The role of EEG in epilepsy: a critical review.
Epilepsy Behav. 2009 May;15(1):22-33
Authors: Noachtar S, Rémi J
Electroencephalography (EEG) is the most specific method to define epileptogenic cortex. Its sensitivity and specificity depend on several factors such as age and recording procedures, for example, sleep recordings and activation procedures (hyperventilation, photic stimulation). EEG reveals characteristic findings in several epilepsy syndromes. Rarely, epileptiform discharges are recorded in healthy, particularly young individuals. Ictal video/EEG recording is considered to be critical in localizing the epileptogenic zone. A careful analysis of the first clinical signs and symptoms of a seizure and of the evolution of the seizure symptomatology can provide important localizing clues. Although surface EEG recordings are less sensitive than invasive studies, they provide the best overview and, therefore, the most efficient way to define the approximate localization of the epileptogenic zone. Invasive recordings are used in patients in whom the epileptogenic zone either cannot be located with noninvasive diagnostic methods or is adjacent to eloquent cortex. The most commonly used invasive electrodes are stereotactically implanted depth electrodes and subdural strip or grid electrodes. Foramen ovale and epidural electrodes are of intermediate invasiveness, but less sensitive. Invasive electrodes are subject to sampling errors if misplaced and should be used only after exhaustive noninvasive evaluations have (1) failed to localize the epileptogenic zone and (2) led to a testable hypothesis regarding this localization. Invasive EEG studies are associated with additional risks that are justifiable only if there is a good chance of obtaining essential localizing information and on a potentially resectable area.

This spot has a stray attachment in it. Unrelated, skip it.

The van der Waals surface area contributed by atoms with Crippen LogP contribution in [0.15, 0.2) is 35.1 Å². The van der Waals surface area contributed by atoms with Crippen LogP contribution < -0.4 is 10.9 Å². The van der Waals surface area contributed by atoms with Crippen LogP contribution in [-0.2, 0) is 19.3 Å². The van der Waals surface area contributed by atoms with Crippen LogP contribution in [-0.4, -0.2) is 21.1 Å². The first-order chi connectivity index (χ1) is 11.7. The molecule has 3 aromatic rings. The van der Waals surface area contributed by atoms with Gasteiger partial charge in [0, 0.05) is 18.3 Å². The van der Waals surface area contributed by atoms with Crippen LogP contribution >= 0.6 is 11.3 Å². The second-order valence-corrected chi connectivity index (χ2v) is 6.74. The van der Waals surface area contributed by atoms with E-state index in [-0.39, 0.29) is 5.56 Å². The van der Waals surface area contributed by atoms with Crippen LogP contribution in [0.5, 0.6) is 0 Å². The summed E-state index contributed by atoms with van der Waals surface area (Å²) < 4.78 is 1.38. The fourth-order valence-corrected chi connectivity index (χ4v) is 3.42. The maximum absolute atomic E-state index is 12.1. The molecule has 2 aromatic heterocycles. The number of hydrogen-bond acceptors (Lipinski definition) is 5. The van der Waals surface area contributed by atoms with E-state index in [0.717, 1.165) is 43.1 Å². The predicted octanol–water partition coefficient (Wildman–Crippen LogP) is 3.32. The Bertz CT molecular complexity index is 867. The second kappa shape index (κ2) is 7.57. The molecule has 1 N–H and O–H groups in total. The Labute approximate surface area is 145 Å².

PMID: 19248841 [PubMed - indexed for MEDLINE]